An NSA spox did not respond to questions about the nature of the agency’s relationship with CyberPoint, its security clearance arrangement or its knowledge of DREAD. The spox pointed to a law that took effect in 2015 requiring certain former employees to report to the NSA any work for a foreign government within two years of leaving the agency. But a former senior NSA official said the requirement is typically applied only to high-level managers and senior technical leaders, not the kind of mostly low to mid-level analysts later employed by DREAD. Glenn Gerstell, the NSA’s general counsel, said:

Those leaving the agency are responsible for protecting the secrets of the federal government for their life. They are free to undertake whatever private sector activities they want.

This is so chilling I shall chuck it in here though it’s old, I don’t think I ever saw it before – RB:

SCL: a Very British Coup
Liam O Hare, Bella Caledonia (Blog), Mar 20 2018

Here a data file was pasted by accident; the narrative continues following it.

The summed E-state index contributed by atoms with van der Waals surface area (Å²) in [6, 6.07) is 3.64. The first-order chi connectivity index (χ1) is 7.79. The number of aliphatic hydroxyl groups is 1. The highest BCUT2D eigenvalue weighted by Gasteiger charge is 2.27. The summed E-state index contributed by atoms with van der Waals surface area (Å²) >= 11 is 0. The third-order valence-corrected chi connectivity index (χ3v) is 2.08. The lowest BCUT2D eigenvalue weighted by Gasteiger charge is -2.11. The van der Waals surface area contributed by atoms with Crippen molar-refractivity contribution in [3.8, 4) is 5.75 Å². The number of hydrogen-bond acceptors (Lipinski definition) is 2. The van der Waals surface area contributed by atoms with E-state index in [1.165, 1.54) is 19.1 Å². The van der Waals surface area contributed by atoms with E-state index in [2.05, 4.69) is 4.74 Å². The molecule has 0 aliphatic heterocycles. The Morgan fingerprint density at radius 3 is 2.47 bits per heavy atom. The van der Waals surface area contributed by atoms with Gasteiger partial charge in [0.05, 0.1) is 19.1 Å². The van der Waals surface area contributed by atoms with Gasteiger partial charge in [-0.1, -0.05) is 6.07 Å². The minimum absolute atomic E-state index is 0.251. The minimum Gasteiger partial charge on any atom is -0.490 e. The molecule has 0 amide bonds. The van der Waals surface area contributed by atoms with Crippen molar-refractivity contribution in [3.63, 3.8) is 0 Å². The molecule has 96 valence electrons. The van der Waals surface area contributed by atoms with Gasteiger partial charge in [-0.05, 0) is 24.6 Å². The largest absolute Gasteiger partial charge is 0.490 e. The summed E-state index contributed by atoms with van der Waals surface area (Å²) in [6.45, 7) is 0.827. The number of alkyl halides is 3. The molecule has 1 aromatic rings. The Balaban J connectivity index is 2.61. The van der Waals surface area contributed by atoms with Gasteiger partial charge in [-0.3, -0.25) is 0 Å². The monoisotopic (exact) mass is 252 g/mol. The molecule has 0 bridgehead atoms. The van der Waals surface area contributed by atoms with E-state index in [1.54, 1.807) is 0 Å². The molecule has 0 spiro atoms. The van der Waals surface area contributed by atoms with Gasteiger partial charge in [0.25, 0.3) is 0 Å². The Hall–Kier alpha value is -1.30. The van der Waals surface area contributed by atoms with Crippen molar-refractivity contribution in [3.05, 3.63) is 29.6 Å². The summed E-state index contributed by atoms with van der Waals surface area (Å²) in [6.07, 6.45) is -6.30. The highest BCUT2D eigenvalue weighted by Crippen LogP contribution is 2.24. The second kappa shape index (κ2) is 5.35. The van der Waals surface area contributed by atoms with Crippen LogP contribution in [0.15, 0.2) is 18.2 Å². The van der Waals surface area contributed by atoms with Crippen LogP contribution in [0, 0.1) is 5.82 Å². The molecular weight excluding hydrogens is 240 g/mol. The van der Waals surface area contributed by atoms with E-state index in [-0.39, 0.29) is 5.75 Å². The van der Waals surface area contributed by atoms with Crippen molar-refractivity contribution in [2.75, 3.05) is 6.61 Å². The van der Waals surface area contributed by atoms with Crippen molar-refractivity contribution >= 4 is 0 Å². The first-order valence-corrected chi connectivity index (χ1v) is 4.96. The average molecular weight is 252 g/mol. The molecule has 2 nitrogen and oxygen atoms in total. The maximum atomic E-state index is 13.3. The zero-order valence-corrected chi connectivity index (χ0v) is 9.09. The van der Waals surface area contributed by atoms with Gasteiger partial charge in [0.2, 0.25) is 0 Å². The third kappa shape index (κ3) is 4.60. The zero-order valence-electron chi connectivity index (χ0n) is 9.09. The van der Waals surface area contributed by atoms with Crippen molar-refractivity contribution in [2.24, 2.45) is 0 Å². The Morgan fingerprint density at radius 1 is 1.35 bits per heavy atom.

The scandal around mass data harvesting by Cambridge Analytica took a new twist on Monday. A Channel 4 news undercover investigation revealed that the company’s Eton-educated CEO Alexander Nix offered to use dirty tricks, including the use of bribery and sex workers, to entrap politicians and subvert elections. Much of the media spotlight is now on Cambridge Analytica and their shadowy antics in elections worldwide, including that of Donald Trump. However, Cambridge Analytica is a mere offshoot of Strategic Communication Laboratories (SCL Group), an organisation with its roots deeply embedded within the British political, military and royal establishment. Indeed, as the Observer article which broke the scandal said:

For all intents and purposes, SCL and Cambridge Analytica are one and the same.